CVS Could Lose Up To $1B Next Year From MA Star Ratings Drop

Dive Brief:

  • CVS expects its 2024 operating income to drop by $800 million to $1 billion next year due to lost bonus payments from lower plan star ratings in the Medicare Advantage program.
  • Just 21% of CVS’ MA members are currently in plans with a star rating of at least four, down from 87% at the end of 2021, the payer disclosed in a filing with the Securities and Exchange Commission on Thursday. Plans with a rating of four or above are eligible for bonus payments.
  • CVS’ score for its largest MA plan, Aetna National PPO, dropped from 4.5 to 3.5 stars. That was the main driver of the overall decrease in MA members in highly rated plans, CVS said. As a result, the plan — one of the largest in the U.S., with more than 1.9 million members — is no longer eligible for quality bonus payments in 2024.

Dive Insight:

The CMS considers a variety of measures when determining star ratings, including the quality of preventative services, chronic illness management and customer satisfaction.

Star ratings for the following year are released in October. Regulators caused a stir when they announced 2024 star ratings late last year that reflected a significant drop for major health insurers, throwing payers’ earnings targets into doubt.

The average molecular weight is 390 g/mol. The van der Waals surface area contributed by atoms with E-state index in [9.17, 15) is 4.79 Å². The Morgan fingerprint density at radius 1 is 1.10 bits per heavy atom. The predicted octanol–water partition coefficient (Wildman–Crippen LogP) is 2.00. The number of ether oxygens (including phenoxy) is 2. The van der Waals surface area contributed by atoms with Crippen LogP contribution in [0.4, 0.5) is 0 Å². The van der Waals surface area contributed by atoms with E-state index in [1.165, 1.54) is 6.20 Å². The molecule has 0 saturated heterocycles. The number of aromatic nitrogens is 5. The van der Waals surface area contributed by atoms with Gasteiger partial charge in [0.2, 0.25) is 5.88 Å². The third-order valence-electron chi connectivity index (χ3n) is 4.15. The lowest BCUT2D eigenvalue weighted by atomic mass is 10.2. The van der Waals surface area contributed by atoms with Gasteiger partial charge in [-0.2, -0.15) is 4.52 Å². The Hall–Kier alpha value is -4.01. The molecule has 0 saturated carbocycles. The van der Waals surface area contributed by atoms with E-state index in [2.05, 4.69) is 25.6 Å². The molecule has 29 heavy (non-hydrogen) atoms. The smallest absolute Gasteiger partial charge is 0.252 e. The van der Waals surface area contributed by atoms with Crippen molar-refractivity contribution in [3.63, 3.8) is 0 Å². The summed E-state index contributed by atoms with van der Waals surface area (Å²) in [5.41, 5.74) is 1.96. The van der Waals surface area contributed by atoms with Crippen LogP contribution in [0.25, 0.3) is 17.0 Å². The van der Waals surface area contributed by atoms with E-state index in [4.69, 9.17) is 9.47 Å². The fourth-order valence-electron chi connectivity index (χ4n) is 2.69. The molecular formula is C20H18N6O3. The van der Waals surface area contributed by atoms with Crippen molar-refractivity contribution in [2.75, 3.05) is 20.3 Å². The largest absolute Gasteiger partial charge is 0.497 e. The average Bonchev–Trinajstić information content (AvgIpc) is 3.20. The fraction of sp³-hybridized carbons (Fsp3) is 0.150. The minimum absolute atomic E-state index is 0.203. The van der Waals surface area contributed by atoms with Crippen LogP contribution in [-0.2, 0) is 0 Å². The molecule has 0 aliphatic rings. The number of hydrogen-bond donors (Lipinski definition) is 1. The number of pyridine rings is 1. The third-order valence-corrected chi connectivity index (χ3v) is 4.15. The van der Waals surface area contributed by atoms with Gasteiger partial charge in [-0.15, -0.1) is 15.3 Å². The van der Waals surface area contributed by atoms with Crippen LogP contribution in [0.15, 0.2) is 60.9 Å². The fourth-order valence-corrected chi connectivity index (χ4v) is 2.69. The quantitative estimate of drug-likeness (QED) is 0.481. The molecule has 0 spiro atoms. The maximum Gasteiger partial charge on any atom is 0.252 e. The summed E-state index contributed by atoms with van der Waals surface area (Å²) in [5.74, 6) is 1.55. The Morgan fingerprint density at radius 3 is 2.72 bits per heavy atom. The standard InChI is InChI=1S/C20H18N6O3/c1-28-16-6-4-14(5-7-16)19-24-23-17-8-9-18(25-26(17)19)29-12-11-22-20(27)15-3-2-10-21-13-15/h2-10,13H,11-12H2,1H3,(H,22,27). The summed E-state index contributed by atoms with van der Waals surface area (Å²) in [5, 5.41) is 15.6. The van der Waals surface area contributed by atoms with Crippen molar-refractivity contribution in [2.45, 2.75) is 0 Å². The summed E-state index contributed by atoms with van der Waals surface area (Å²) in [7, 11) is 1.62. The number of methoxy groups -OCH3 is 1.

For the 2024 plan year, only four major MA managed care providers — UnitedHealth, Humana, Elevance and Cigna — have a majority of their covered lives in plans with four stars or above.

CVS has been focusing on contract diversification and investing in improving the clinical and member experience to improve its ratings. On CVS’ most recent earnings call with investors, CEO Karen Lynch said she was “encouraged” by the payer’s progress relative to stars performance.

CVS’ earnings are also being pressured by costs from recent multibillion-dollar acquisitions, including that of value-based medical group Oak Street Health and home care company Signify Health.

Payers are apprehensive that the CMS has become stingier in handing out star ratings, cutting into profits in the lucrative Medicare program. MA plans saw a huge bump in their star ratings in 2021 due to COVID-19 disaster relief provisions that sunset last year, spurring the star ratings decline. The CMS has also increased the weight of consumer experience in evaluating scores.

MA plans received an estimated $10 billion in bonus payments in 2022, according to an analysis by KFF.

CVS received $1.2 billion and Centene received $233 million in 2022 bonus payments. UnitedHealthcare — the biggest MA payer in the U.S. — received $2.8 billion in bonuses, according to KFF.


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